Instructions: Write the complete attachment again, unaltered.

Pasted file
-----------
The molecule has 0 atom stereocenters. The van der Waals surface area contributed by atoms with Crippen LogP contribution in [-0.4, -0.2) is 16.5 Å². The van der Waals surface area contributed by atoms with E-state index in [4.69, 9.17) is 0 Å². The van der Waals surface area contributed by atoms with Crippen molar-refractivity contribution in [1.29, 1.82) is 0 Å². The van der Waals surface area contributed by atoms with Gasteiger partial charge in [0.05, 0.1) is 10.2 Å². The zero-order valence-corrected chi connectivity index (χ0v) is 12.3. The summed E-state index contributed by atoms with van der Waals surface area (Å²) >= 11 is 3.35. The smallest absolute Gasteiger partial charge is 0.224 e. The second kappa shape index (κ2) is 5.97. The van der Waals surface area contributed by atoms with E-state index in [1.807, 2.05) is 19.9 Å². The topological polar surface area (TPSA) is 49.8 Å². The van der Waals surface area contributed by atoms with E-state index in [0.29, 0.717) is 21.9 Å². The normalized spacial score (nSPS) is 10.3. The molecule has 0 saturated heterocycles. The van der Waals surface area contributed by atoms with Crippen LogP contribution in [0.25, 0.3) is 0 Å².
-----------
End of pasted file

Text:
The molecule has 0 atom stereocenters. The van der Waals surface area contributed by atoms with Crippen LogP contribution in [-0.4, -0.2) is 16.5 Å². The van der Waals surface area contributed by atoms with E-state index in [4.69, 9.17) is 0 Å². The van der Waals surface area contributed by atoms with Crippen molar-refractivity contribution in [1.29, 1.82) is 0 Å². The van der Waals surface area contributed by atoms with Gasteiger partial charge in [0.05, 0.1) is 10.2 Å². The zero-order valence-corrected chi connectivity index (χ0v) is 12.3. The summed E-state index contributed by atoms with van der Waals surface area (Å²) >= 11 is 3.35. The smallest absolute Gasteiger partial charge is 0.224 e. The second kappa shape index (κ2) is 5.97. The van der Waals surface area contributed by atoms with E-state index in [1.807, 2.05) is 19.9 Å². The topological polar surface area (TPSA) is 49.8 Å². The van der Waals surface area contributed by atoms with E-state index in [0.29, 0.717) is 21.9 Å². The normalized spacial score (nSPS) is 10.3. The molecule has 0 saturated heterocycles. The van der Waals surface area contributed by atoms with Crippen LogP contribution in [0.25, 0.3) is 0 Å².